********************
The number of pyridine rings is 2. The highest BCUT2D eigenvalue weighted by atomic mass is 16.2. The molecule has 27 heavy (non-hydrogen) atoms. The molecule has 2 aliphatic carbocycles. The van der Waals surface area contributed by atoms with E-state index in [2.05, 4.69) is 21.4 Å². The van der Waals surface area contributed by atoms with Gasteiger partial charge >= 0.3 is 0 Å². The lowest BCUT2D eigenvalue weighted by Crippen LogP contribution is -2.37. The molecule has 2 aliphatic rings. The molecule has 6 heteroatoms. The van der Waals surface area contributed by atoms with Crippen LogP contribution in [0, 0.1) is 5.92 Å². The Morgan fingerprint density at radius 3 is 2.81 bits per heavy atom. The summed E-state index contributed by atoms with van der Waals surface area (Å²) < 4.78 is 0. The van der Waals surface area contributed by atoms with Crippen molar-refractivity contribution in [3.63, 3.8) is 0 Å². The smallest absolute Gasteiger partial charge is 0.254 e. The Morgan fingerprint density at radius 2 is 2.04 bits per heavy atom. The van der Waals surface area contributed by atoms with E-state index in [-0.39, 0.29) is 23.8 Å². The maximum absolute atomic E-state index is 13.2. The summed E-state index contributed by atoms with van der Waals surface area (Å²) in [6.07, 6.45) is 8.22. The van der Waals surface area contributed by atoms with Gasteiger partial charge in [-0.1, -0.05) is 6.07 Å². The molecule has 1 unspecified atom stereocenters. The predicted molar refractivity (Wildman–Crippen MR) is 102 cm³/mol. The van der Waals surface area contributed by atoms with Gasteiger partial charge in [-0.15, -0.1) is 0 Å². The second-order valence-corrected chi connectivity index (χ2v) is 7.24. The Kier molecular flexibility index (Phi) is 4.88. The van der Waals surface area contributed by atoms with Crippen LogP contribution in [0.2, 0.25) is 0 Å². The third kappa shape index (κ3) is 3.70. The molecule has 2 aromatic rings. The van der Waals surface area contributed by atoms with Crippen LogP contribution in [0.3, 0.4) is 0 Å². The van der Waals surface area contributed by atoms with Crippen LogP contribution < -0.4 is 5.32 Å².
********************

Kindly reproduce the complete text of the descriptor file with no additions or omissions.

The number of pyridine rings is 2. The highest BCUT2D eigenvalue weighted by atomic mass is 16.2. The molecule has 27 heavy (non-hydrogen) atoms. The molecule has 2 aliphatic carbocycles. The van der Waals surface area contributed by atoms with E-state index in [2.05, 4.69) is 21.4 Å². The van der Waals surface area contributed by atoms with Gasteiger partial charge >= 0.3 is 0 Å². The lowest BCUT2D eigenvalue weighted by Crippen LogP contribution is -2.37. The molecule has 2 aliphatic rings. The molecule has 6 heteroatoms. The van der Waals surface area contributed by atoms with Crippen LogP contribution in [0, 0.1) is 5.92 Å². The Morgan fingerprint density at radius 3 is 2.81 bits per heavy atom. The summed E-state index contributed by atoms with van der Waals surface area (Å²) < 4.78 is 0. The van der Waals surface area contributed by atoms with Crippen molar-refractivity contribution in [3.63, 3.8) is 0 Å². The smallest absolute Gasteiger partial charge is 0.254 e. The Morgan fingerprint density at radius 2 is 2.04 bits per heavy atom. The van der Waals surface area contributed by atoms with E-state index in [-0.39, 0.29) is 23.8 Å². The maximum absolute atomic E-state index is 13.2. The summed E-state index contributed by atoms with van der Waals surface area (Å²) in [6.07, 6.45) is 8.22. The van der Waals surface area contributed by atoms with Gasteiger partial charge in [-0.1, -0.05) is 6.07 Å². The molecule has 1 unspecified atom stereocenters. The predicted molar refractivity (Wildman–Crippen MR) is 102 cm³/mol. The van der Waals surface area contributed by atoms with Gasteiger partial charge in [-0.15, -0.1) is 0 Å². The second-order valence-corrected chi connectivity index (χ2v) is 7.24. The Kier molecular flexibility index (Phi) is 4.88. The van der Waals surface area contributed by atoms with Crippen LogP contribution in [0.2, 0.25) is 0 Å². The third kappa shape index (κ3) is 3.70. The molecule has 2 aromatic rings. The van der Waals surface area contributed by atoms with Crippen LogP contribution in [0.3, 0.4) is 0 Å². The van der Waals surface area contributed by atoms with Crippen LogP contribution < -0.4 is 5.32 Å².